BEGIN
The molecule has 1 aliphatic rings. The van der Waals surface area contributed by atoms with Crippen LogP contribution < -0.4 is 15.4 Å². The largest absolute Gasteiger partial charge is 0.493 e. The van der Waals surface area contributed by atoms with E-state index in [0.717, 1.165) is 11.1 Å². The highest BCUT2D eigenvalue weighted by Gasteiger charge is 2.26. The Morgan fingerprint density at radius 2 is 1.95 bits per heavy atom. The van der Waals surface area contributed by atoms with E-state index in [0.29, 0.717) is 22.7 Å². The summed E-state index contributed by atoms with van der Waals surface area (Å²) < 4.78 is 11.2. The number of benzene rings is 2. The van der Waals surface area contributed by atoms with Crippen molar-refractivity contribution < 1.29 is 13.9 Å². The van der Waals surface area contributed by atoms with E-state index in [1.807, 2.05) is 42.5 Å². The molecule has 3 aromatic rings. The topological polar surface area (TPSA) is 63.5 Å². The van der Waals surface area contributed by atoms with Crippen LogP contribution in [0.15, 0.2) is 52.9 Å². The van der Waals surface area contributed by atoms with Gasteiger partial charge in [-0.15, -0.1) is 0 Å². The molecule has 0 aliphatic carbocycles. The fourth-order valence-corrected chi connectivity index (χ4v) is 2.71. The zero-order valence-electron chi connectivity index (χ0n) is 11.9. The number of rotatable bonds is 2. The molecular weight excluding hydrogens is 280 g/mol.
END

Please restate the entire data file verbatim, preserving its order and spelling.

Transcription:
The molecule has 1 aliphatic rings. The van der Waals surface area contributed by atoms with Crippen LogP contribution < -0.4 is 15.4 Å². The largest absolute Gasteiger partial charge is 0.493 e. The van der Waals surface area contributed by atoms with E-state index in [0.717, 1.165) is 11.1 Å². The highest BCUT2D eigenvalue weighted by Gasteiger charge is 2.26. The Morgan fingerprint density at radius 2 is 1.95 bits per heavy atom. The van der Waals surface area contributed by atoms with E-state index in [0.29, 0.717) is 22.7 Å². The summed E-state index contributed by atoms with van der Waals surface area (Å²) < 4.78 is 11.2. The number of benzene rings is 2. The van der Waals surface area contributed by atoms with Crippen molar-refractivity contribution < 1.29 is 13.9 Å². The van der Waals surface area contributed by atoms with E-state index in [1.807, 2.05) is 42.5 Å². The molecule has 3 aromatic rings. The topological polar surface area (TPSA) is 63.5 Å². The van der Waals surface area contributed by atoms with Crippen LogP contribution in [0.15, 0.2) is 52.9 Å². The van der Waals surface area contributed by atoms with Gasteiger partial charge in [-0.15, -0.1) is 0 Å². The molecule has 0 aliphatic carbocycles. The fourth-order valence-corrected chi connectivity index (χ4v) is 2.71. The zero-order valence-electron chi connectivity index (χ0n) is 11.9. The number of rotatable bonds is 2. The molecular weight excluding hydrogens is 280 g/mol.